Three Arkansas abortion clinics filed a lawsuit this week challenging a new law that protects unborn babies from abortions after 18 weeks of pregnancy.
The lawsuit, which the American Civil Liberties Union filed on behalf of two Planned Parenthood abortion facilities and the Little Rock Family Planning abortion clinic, argues that the law is unconstitutional because it restricts abortions prior to viability, WREG News 3 reports.
The groups also are challenging a law that requires abortionists to be board-certified OB-GYNs and another that bans discriminatory abortions that target unborn babies with Down syndrome, according to the report.
“Today, we’re challenging three plainly unconstitutional laws that would completely outlaw abortions for many Arkansans and target health providers with restrictions that would push care even further out of reach,” ACLU spokeswoman Holly Dickson said in a statement.
Unless a judge blocks the laws, Little Rock Family Planning, the only abortion facility in Arkansas that does surgical abortions through the second trimester, may have to close because it does not have a full-time certified OB-GYN on staff, according to the report.
In March, Republican Gov. Asa Hutchinson signed the pro-life laws. Arkansas House Bill 1439, the Cherish Act, bans abortions after 18 weeks, except in cases of rape, incest or medical emergencies that threaten the mother’s life. Arkansas currently prohibits abortions after 20 weeks.
“It’s within the second trimester that states are allowed to pass restrictions on, and this, with the science we have today it seems like a very appropriate restriction,” Hutchinson said earlier this year, the AP reports.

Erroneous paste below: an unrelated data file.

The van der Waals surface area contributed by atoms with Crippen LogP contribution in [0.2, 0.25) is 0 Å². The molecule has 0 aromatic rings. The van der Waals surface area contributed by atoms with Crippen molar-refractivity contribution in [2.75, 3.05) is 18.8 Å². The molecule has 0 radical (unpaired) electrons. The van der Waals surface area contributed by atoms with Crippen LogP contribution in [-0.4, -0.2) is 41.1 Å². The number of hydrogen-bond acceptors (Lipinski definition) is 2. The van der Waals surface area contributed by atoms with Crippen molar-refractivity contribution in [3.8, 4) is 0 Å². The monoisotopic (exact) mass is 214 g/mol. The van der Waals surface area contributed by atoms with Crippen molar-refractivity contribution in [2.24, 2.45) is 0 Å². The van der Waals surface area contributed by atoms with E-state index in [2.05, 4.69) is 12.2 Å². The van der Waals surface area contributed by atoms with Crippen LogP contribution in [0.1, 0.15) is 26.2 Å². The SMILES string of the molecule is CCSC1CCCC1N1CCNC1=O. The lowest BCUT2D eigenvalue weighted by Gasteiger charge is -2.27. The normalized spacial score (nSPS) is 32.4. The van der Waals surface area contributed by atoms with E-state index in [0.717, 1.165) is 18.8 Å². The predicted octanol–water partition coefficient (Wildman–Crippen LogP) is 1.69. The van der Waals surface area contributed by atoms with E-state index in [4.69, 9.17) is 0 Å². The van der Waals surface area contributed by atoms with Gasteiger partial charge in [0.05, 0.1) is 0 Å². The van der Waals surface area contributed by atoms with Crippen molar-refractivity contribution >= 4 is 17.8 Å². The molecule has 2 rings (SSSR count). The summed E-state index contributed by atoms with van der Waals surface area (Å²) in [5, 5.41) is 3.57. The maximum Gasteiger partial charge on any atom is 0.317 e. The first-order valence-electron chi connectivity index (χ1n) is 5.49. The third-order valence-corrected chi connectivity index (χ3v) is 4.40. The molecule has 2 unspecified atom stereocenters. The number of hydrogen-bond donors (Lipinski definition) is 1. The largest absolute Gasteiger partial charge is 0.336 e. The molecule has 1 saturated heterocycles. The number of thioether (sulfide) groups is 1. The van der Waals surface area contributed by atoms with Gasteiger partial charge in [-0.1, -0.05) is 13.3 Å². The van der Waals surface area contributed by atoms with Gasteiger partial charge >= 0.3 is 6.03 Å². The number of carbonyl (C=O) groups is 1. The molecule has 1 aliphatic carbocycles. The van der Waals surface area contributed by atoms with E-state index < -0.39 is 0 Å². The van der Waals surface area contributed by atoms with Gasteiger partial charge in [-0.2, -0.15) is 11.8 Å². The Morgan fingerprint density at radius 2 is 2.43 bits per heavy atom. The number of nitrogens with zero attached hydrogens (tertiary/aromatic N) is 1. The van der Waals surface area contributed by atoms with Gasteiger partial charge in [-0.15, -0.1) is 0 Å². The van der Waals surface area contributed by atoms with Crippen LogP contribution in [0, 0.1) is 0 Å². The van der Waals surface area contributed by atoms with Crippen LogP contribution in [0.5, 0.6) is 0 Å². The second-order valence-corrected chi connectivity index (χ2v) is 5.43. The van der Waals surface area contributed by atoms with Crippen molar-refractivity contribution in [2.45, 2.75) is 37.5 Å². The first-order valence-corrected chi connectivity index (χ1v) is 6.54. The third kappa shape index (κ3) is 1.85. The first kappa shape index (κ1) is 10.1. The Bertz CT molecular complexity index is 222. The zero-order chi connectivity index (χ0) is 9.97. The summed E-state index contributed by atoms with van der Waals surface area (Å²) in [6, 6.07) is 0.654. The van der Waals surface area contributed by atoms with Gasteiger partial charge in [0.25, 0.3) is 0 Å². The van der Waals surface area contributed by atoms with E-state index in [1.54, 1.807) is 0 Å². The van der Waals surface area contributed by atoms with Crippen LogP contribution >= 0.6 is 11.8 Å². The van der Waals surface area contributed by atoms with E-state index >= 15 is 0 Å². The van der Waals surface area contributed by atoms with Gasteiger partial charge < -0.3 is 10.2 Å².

At the time, many state residents told KFSM News 5 that they support the new law and would support even wider abortion restrictions.
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Arkansas Online reports the three pro-life laws are slated to take effect July 24 unless a judge blocks them.
The ACLU claims the laws are “medically unnecessary restrictions” on abortion that will hurt women and force them to travel hundreds of miles to abort their unborn babies.
State Attorney General Leslie Rutledge said she is reviewing the lawsuit, but she indicated that she will fight to defend unborn babies’ lives.
“As attorney general, it is my duty and honor to defend the sanctity of life and protect mothers and their unborn children,” she said in a statement.
Utah passed a similar law banning abortions after 18 weeks in March. Planned Parenthood also is challenging that law in court.
Many states have abortion bans that protect unborn children after 20 weeks of pregnancy, which is the most they are able to do considering the U.S. Supreme Court refuses to allow states to ban abortions entirely. But a few states are pushing the envelope by banning abortions before that period.
It is unclear if the legislation would be upheld by the U.S. Supreme Court. The current precedent prohibits states from passing abortion restrictions prior to viability.
The U.S. Supreme Court took away the states’ ability to protect unborn babies from abortion under Roe v. Wade, and instead allowed abortion on demand through all nine months of pregnancy. Roe made the United States one of only seven countries in the world that allows elective abortions after 20 weeks.